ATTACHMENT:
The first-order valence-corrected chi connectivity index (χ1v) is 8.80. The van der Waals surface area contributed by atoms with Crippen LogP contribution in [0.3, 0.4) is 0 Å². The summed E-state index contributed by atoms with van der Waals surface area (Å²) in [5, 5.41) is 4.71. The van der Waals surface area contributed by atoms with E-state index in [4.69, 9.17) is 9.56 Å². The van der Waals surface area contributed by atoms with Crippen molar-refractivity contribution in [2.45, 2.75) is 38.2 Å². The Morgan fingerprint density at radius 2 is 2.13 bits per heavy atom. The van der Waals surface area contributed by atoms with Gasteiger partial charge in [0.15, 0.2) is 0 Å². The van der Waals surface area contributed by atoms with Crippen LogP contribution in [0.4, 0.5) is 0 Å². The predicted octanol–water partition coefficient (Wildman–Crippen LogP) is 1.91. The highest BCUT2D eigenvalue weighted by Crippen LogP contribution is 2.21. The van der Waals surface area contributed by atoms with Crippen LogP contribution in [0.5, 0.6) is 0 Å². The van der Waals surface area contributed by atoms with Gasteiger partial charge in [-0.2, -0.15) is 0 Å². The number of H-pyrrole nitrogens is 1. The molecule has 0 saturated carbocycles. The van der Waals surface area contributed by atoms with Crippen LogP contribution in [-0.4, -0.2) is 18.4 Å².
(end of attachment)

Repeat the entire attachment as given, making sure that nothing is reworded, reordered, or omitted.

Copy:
The first-order valence-corrected chi connectivity index (χ1v) is 8.80. The van der Waals surface area contributed by atoms with Crippen LogP contribution in [0.3, 0.4) is 0 Å². The summed E-state index contributed by atoms with van der Waals surface area (Å²) in [5, 5.41) is 4.71. The van der Waals surface area contributed by atoms with E-state index in [4.69, 9.17) is 9.56 Å². The van der Waals surface area contributed by atoms with Crippen molar-refractivity contribution in [2.45, 2.75) is 38.2 Å². The Morgan fingerprint density at radius 2 is 2.13 bits per heavy atom. The van der Waals surface area contributed by atoms with Gasteiger partial charge in [0.15, 0.2) is 0 Å². The van der Waals surface area contributed by atoms with Crippen LogP contribution in [0.4, 0.5) is 0 Å². The predicted octanol–water partition coefficient (Wildman–Crippen LogP) is 1.91. The highest BCUT2D eigenvalue weighted by Crippen LogP contribution is 2.21. The van der Waals surface area contributed by atoms with Crippen LogP contribution in [0.5, 0.6) is 0 Å². The van der Waals surface area contributed by atoms with Gasteiger partial charge in [-0.2, -0.15) is 0 Å². The number of H-pyrrole nitrogens is 1. The molecule has 0 saturated carbocycles. The van der Waals surface area contributed by atoms with Crippen LogP contribution in [-0.4, -0.2) is 18.4 Å².